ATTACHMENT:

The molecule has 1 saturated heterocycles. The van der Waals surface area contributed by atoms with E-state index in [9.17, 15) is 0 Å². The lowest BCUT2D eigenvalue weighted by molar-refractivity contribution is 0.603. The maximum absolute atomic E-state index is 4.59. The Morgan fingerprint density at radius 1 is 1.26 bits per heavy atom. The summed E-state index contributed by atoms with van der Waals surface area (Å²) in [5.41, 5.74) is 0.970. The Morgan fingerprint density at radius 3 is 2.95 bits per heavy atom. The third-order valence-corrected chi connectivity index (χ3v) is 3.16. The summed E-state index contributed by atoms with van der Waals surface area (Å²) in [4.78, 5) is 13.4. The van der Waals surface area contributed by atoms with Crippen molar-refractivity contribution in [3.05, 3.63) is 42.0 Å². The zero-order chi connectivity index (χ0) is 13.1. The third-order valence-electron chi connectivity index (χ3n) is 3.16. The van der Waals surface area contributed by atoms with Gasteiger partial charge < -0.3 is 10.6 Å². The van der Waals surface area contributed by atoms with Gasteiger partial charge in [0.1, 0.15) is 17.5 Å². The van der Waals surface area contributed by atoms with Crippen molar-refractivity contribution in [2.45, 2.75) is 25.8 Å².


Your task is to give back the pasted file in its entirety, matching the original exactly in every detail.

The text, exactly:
The molecule has 1 saturated heterocycles. The van der Waals surface area contributed by atoms with E-state index in [9.17, 15) is 0 Å². The lowest BCUT2D eigenvalue weighted by molar-refractivity contribution is 0.603. The maximum absolute atomic E-state index is 4.59. The Morgan fingerprint density at radius 1 is 1.26 bits per heavy atom. The summed E-state index contributed by atoms with van der Waals surface area (Å²) in [5.41, 5.74) is 0.970. The Morgan fingerprint density at radius 3 is 2.95 bits per heavy atom. The third-order valence-corrected chi connectivity index (χ3v) is 3.16. The summed E-state index contributed by atoms with van der Waals surface area (Å²) in [4.78, 5) is 13.4. The van der Waals surface area contributed by atoms with Crippen molar-refractivity contribution in [3.05, 3.63) is 42.0 Å². The zero-order chi connectivity index (χ0) is 13.1. The third-order valence-electron chi connectivity index (χ3n) is 3.16. The van der Waals surface area contributed by atoms with Gasteiger partial charge < -0.3 is 10.6 Å². The van der Waals surface area contributed by atoms with Gasteiger partial charge in [0.1, 0.15) is 17.5 Å². The van der Waals surface area contributed by atoms with Crippen molar-refractivity contribution in [2.45, 2.75) is 25.8 Å².